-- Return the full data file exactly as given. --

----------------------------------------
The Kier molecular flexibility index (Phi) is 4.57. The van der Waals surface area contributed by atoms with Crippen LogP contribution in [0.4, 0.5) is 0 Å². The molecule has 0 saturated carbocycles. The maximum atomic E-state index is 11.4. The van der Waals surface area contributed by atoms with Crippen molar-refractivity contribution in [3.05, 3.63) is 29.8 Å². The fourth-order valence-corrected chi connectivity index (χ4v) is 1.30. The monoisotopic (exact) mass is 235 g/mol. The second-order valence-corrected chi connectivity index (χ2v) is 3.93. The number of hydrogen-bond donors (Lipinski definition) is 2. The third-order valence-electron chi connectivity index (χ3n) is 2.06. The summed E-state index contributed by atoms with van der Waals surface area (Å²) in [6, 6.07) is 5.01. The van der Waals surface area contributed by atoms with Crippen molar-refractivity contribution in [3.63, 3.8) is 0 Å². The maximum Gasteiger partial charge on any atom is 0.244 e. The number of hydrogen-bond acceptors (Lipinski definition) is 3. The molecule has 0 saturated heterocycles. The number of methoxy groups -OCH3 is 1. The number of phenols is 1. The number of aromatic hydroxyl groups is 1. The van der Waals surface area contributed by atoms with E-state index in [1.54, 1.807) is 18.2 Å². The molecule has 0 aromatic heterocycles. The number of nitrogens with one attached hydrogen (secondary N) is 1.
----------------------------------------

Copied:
The Kier molecular flexibility index (Phi) is 4.57. The van der Waals surface area contributed by atoms with Crippen LogP contribution in [0.4, 0.5) is 0 Å². The molecule has 0 saturated carbocycles. The maximum atomic E-state index is 11.4. The van der Waals surface area contributed by atoms with Crippen molar-refractivity contribution in [3.05, 3.63) is 29.8 Å². The fourth-order valence-corrected chi connectivity index (χ4v) is 1.30. The monoisotopic (exact) mass is 235 g/mol. The second-order valence-corrected chi connectivity index (χ2v) is 3.93. The number of hydrogen-bond donors (Lipinski definition) is 2. The third-order valence-electron chi connectivity index (χ3n) is 2.06. The summed E-state index contributed by atoms with van der Waals surface area (Å²) in [6, 6.07) is 5.01. The van der Waals surface area contributed by atoms with Crippen molar-refractivity contribution in [3.63, 3.8) is 0 Å². The maximum Gasteiger partial charge on any atom is 0.244 e. The number of hydrogen-bond acceptors (Lipinski definition) is 3. The molecule has 0 saturated heterocycles. The number of methoxy groups -OCH3 is 1. The number of phenols is 1. The number of aromatic hydroxyl groups is 1. The van der Waals surface area contributed by atoms with E-state index in [1.54, 1.807) is 18.2 Å². The molecule has 0 aromatic heterocycles. The number of nitrogens with one attached hydrogen (secondary N) is 1.